Pop culture obsessives writing for the pop culture obsessed.
Pop culture obsessives writing for the pop culture obsessed.

Amber Ruffin explains how we got here on COVID skepticism in the Black community

Amber Ruffin
Amber Ruffin
Screenshot: The Amber Ruffin Show

Hey, there’s a COVID vaccine—wait, two COVID vaccines! And you probably can’t get it yet because of, reasons! Still, the medical community has rallied to invent, test, and release a life-saving inoculation in world record time, putting a penciled-in return-to-normal date on our collective calendar—sometime. Still, as Amber Ruffin explained on Friday’s Amber Ruffin Show, not everybody is rushing out to take the vaccine, finding out that they don’t yet qualify to receive it, discovering that the previous administration has left us with no plan whatsoever, and going back inside to wait.


But we kid the criminally negligent former president and his cadre of murderously bumbling accomplices to hundreds of thousands of needless deaths. Amber wasn’t here to point fingers, either. Oh, wait, yes she was, although not so much at those indifferent dimwits who couldn’t even be bothered to tell people to wear a damn mask, as at an institutional problem that’s seen some third of the Black community express reservations about taking the COVID vaccines if and when they become available. In a segment she calls “How Did We Get Here?,” Ruffin noted that, while it seems inconceivable that a community disproportionately affected by the pandemic wouldn’t be first in line (if such a line existed) to take a proven safe and effective remedy.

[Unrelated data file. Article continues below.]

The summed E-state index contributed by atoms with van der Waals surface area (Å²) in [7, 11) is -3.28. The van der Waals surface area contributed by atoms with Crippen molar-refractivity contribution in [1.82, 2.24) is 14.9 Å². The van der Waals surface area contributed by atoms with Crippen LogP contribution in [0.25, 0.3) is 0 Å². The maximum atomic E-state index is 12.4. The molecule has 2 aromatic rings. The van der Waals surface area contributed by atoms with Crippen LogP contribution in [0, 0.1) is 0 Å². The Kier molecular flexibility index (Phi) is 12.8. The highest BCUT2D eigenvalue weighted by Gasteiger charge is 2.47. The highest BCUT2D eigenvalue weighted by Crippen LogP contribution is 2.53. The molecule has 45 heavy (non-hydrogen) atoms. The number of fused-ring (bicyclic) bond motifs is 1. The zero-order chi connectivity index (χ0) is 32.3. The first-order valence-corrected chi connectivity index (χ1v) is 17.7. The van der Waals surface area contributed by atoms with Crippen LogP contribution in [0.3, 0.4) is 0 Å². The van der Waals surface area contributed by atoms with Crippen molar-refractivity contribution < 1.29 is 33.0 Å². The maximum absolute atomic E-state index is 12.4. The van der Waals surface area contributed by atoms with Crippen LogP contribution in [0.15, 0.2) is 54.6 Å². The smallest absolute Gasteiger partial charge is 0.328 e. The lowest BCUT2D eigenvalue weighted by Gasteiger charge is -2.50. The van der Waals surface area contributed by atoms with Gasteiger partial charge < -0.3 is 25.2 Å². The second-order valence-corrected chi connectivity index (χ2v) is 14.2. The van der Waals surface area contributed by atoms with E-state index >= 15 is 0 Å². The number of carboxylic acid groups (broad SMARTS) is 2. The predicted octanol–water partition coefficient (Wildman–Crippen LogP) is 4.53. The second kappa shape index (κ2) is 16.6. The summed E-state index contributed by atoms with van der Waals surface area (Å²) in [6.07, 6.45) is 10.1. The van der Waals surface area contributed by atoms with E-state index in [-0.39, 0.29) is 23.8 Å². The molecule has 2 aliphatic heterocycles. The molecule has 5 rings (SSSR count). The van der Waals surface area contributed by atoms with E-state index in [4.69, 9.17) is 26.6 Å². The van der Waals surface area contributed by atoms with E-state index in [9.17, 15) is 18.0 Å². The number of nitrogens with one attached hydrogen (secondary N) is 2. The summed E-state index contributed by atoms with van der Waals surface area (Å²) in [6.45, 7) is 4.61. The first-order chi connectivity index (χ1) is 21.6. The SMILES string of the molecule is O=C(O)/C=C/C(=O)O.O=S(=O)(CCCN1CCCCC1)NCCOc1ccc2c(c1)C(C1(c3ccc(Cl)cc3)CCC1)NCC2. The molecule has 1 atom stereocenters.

After all, it’s not like we’re talking about affluent white people—the main demographic of the so-called anti-vaxxer movement—who cite the likes of noted non-expert and former Singled Out host Jenny McCarthy or that disgraced doctor who’s been discredited everywhere but in the made-up minds of white parents who really want the measles to make a big comeback. As Ruffin put it when discussing America’s long and still-shocking history of medical racism, “Black people aren’t suspicious of the COVID vaccine because we read a book by Jenny McCarthy—a book I can only assume is mostly pictures—we’re suspicious because we’ve read our history.”

And what an all-too-predictable history it is. “Now I know what you’re thinking,” deadpanned Ruffin, “America? Racism? That sounds about right.” And Amber’s right, citing everything from the Tuskegee Study (let’s let Black men die of syphilis without telling them), to enduringly racist medical curricula (Black people’s skin is thicker so they don’t feel as much pain?!), to the fact that Black babies die twice as often as white babies during childbirth, since that whole feel no pain bullshit means that Black women’s pain isn’t taken seriously. And don’t get Ruffin started on the history of gynecology (pioneered on slaves), or the nonconsensual and uncompensated harvesting of cells from Henrietta Lacks, a Black cancer patient whose tissues are still being used in medicine to this day. Not to mention her story being turned into best-selling books and an HBO movie that also pay no money to Lacks’ family. (“And you know HBO plays that movie every February,” noted Ruffin.)

So, while Ruffin encouraged her fellow Black people to get the vaccine as soon as it finally trickles down to their communities, she also warned those quick to dismiss the concerns of Black Americans. That since Black people in this country are thoroughly aware that, when it comes to public health, they’ve often been seen as dispensable guinea pigs whose agency with regard to their own health is disregarded for the “greater good.” Meaning for white people’s benefit.

Find out the Biden administration’s plans to actually distribute the COVID vaccine and rebuild public trust in the government’s treatment of the virus here.

Contributor, The A.V. Club. Danny Peary's Cult Movies books are mostly to blame.